The class continued and we were introduced to a shoulder twist that I haven’t tried previously; they were almost painful if you didn’t get them right. Our arms were wrapped right around us as we lay on our sides. As we wiggled into the pose with Pete’s instruction, there were groans and the odd “OW!” around the class, but once I’d managed to get it right, it was an incredibly deep stretch and unlike any other shoulder twist I have managed to wrap myself into previously.

I did almost get stuck when we had to un-twist ourselves out of this pose, and this wasn’t the only time I thought my body had finally given up on me and I was going to be stuck in a pose for the rest of my life. When we tucked one leg up and left the other stretched behind us in pigeon pose, leaning right forward for what must have been a couple of minutes, I was certain this was the last yoga pose I would ever manage…. I felt like the tin man in need of some oil when trying to unravel from this pose, and Freya was sniggering at her own tin-man predicament as the pose came to an end.

The final pose that sticks out in my mind came as we neared the end of the class and slowed the flow down, to work on some balancing poses. The bear pose works your core as well as balance. Imagine sitting on your tailbone, with legs outstretched and arms holding the feet. So we were balancing on our bottom/lower back.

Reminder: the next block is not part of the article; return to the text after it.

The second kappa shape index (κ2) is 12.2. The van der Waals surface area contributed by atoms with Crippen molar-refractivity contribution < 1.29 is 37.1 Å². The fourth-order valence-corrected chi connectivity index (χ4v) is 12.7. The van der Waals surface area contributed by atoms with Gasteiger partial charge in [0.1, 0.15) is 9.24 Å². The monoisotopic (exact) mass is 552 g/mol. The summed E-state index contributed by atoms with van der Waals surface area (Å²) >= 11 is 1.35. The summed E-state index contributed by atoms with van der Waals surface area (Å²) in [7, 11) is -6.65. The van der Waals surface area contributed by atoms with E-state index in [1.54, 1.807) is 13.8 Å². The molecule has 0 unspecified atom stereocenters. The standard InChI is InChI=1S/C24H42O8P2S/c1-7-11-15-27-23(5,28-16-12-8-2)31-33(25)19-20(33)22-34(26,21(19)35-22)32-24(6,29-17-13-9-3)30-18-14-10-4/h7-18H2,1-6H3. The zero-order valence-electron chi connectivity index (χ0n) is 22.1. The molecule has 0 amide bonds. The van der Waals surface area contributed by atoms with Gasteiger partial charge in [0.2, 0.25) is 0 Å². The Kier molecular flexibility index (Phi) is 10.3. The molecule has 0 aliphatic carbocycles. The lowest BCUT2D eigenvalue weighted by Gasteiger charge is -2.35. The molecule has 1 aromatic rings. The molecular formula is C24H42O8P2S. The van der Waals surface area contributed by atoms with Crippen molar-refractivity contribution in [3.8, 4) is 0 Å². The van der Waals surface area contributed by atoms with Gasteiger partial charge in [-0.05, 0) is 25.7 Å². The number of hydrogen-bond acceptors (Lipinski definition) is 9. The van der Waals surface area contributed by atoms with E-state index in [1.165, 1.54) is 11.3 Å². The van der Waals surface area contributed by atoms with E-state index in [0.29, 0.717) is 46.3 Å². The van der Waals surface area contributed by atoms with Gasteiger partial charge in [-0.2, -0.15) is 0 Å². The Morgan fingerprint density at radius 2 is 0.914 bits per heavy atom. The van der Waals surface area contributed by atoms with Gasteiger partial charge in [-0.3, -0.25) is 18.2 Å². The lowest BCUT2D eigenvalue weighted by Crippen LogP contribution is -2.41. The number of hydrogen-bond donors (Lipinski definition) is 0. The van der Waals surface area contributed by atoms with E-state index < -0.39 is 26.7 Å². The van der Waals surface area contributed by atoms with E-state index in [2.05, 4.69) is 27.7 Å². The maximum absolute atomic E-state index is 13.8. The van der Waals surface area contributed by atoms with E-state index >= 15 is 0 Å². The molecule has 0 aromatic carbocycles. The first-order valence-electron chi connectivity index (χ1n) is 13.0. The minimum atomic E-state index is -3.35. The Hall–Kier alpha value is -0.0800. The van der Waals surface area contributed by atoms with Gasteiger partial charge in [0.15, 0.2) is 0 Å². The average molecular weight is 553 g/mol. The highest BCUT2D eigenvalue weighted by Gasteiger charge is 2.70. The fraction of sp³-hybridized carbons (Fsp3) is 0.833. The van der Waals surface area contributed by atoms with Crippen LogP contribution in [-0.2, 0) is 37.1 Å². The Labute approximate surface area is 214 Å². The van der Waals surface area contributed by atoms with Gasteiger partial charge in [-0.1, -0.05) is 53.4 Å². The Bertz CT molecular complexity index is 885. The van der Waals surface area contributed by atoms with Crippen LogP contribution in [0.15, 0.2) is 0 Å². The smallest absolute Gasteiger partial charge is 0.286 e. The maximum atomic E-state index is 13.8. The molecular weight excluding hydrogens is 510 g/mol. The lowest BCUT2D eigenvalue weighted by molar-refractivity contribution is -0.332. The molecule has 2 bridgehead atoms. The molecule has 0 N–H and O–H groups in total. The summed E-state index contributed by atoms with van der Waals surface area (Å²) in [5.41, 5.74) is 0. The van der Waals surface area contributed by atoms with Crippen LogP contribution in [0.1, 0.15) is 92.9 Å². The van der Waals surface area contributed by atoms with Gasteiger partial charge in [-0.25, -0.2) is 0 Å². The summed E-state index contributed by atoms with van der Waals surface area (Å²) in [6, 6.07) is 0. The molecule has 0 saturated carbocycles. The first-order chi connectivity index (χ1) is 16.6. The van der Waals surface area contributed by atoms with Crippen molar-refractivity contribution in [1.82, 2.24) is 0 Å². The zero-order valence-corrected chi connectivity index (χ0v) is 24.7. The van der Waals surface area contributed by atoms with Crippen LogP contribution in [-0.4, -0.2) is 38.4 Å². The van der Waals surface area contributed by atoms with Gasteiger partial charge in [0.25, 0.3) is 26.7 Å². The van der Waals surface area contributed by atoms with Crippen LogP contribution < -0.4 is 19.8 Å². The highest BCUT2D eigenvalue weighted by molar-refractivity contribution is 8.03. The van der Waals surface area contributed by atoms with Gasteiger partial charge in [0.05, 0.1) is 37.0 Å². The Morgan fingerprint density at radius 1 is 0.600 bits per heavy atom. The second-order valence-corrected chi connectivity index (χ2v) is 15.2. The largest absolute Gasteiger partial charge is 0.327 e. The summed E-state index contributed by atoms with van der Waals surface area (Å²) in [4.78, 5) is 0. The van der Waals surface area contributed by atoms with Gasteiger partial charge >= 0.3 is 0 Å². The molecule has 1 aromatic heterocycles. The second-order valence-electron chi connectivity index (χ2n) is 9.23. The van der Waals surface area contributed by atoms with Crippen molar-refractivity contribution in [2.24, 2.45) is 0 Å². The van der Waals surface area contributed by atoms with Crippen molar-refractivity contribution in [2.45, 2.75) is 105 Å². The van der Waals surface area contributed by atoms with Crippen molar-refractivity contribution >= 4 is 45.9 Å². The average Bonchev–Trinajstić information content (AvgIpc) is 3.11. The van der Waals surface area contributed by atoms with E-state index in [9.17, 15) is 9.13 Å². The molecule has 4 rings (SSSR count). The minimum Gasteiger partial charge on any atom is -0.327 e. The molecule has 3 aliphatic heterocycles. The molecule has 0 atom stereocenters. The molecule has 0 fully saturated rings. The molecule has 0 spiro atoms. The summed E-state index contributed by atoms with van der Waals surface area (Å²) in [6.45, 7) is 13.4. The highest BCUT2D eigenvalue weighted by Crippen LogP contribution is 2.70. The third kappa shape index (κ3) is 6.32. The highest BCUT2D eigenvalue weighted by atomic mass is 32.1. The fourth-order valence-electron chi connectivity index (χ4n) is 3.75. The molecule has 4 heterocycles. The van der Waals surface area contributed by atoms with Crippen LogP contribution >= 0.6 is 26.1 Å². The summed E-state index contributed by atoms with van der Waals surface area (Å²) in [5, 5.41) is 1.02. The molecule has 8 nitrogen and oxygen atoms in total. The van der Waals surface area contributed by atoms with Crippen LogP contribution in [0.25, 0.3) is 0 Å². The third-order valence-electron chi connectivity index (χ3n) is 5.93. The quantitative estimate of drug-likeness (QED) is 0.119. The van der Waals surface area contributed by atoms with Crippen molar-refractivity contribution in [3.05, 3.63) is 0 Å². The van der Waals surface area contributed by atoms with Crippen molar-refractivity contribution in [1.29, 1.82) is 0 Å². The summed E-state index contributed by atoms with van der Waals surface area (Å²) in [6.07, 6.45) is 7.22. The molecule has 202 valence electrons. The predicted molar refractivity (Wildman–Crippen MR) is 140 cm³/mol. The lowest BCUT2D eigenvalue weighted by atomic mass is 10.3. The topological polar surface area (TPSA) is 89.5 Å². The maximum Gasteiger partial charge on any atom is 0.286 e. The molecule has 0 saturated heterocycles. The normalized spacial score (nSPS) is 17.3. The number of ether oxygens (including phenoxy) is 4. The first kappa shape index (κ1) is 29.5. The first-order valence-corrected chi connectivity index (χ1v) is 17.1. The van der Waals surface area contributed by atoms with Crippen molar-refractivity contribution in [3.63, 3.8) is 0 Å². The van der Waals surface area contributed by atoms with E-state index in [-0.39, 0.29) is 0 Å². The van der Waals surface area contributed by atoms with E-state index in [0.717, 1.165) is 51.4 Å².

I had the balance of a weeble-wobble, and slowly rolled backwards until I was lying on my back with my legs in the air. This wasn’t quite the point.  A few others suffered a similar fate, but Pete worked this into the pose and told us to have fun with it- rolling backwards and back up into the balance, imagining we were happy little bears.

It was then that he gave us a very serious look and said “you can be any bear you want, EXCEPT a koala. Because Koalas aren’t bears. They’re marsupials, aren’t they?”

That was it for Freya and I, we both rolled backwards, unable to control our laughter. This may go down as the best quote in yoga history. A genuinely hilarious class.

THE VERDICT: This is a fun, pressure-off class, gentle in personality but engaging in pace. The pace was fast and flowing without being so advanced that I couldn’t keep up. Pete made each pose or flow series accessible across all levels of the class, and I really appreciated that. I never felt like I couldn’t keep up, more like I was being coached to improve my practice by (every so often) trying something that felt alien to my body. Pete was gracious and the whole class chirped with laughter as we all endured our own determined practice. He really is a very peaceful yogi to learn from, and Sunday morning an ideal time to attend this class!

THE EXTRAS: Now then, if anyone has a hot line to old Santa, please can you let him know I am very keen to spend January 2014 in Goa on the retreat Pete is running. Let him know I will leave TWO mince pies out for him if he can deliver the goods.

(The last time I met a koala was in Australia in 2012. He was pretty cute)

Koala